Thursday, June 9, 2011
Yorgos Lanthimos, 2009
Starring: Christos Stergioglou, Michele Valley, Aggeliki Papoulia, Mary Tsoni, Hristos Passalis
Dogtooth is exactly the kind of film that I find nearly impossible to review. Its magic relies on a certain element of surprise or discovery that pretty much sails right out the window during a comprehensive explanation or assessment.
This widely praised, hard to classify Greek film concerns a small family -- a father, mother, and a teenage son and two daughters -- completely shut off from the outside world. Though the father works at a nearby factory, he and his wife have isolated their children from the rest of society, mainly with the walls of their "compound" and a through a series of psychological tricks. When the father begins bringing a young woman home to fulfill the sexual needs of his son the outside world begins to creep in and everything spirals out of control with disastrous results.
Similar to the more elegant works of Michael Haneke, Dogtooth manages to hit near perfection. Though I don't necessarily think it's the best film of the year (Temptation of St. Tony!), it is well written and directed, and includes a number of solid performances. The true beauty of the film is that despite the fact that you know it can't have a happy ending, it is subtle, unpredictable, and believable. The reactions to sexuality and violence are fresh and unsettling. A lot of the scenes feel like highly successful improv sessions rather than scripted and rehearsed moments, which I think is a great benefit to the flow of the film. Some of the symbolism is a bit clunky (the dog, for instance), but there are truly brilliant moments.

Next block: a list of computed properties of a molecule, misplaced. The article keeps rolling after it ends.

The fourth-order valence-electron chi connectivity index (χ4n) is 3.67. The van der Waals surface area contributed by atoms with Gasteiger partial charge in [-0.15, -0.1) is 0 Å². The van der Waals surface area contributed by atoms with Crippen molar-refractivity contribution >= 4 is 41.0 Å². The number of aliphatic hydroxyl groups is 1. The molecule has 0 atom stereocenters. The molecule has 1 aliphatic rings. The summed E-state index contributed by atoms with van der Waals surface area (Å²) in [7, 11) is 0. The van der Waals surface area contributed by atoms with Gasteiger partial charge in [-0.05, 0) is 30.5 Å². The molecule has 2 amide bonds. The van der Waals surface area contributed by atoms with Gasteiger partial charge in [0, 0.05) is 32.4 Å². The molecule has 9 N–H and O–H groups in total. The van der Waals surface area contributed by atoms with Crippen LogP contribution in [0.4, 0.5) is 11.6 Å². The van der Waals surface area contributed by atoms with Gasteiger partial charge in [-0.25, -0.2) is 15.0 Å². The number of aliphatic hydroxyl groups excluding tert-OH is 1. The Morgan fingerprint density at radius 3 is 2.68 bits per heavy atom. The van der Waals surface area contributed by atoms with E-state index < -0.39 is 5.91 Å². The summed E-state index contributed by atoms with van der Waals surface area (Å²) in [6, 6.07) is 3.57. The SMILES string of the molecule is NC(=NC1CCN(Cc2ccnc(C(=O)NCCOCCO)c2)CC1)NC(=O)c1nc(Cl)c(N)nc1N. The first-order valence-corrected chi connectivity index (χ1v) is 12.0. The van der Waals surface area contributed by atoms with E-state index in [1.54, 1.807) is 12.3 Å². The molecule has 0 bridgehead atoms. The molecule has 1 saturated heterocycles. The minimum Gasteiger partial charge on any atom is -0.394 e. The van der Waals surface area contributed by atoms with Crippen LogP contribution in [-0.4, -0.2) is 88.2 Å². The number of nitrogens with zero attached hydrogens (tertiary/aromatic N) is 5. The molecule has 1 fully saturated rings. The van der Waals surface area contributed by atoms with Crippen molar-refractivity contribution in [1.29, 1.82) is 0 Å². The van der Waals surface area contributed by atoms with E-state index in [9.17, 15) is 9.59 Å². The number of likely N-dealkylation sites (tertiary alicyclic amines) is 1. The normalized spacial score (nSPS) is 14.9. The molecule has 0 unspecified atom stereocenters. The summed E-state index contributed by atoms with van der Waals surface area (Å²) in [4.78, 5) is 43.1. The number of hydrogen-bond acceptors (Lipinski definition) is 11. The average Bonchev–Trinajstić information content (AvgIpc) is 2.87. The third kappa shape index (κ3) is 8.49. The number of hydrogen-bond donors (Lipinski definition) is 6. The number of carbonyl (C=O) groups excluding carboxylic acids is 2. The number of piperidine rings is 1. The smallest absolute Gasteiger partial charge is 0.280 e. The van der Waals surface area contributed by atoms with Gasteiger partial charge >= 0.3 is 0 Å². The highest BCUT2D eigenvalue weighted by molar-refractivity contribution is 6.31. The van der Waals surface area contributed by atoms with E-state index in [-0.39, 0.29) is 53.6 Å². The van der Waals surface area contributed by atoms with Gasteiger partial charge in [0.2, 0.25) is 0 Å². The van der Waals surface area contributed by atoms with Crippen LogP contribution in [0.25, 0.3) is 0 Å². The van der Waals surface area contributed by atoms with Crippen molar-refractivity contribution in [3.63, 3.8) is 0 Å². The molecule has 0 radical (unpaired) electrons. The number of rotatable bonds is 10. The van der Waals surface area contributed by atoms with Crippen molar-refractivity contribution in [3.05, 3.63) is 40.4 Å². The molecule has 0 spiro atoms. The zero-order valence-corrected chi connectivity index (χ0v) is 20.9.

And maybe most importantly, Dogtooth doesn't resolve any of the questions it presents us with. Why does the father do this? Why does the mother put up with it? What happens at the end? I love intelligent films that seek to tell a story and don't have to scramble to answer questions or present a completely solid narrative structure.
Go see it. I realize this is a pitifully short review, but I desperately don't want to give anything away. The only other thing I can say is that, once again, European cinema is putting the U.S. to shame. There's a single disc Kino release that you should just buy.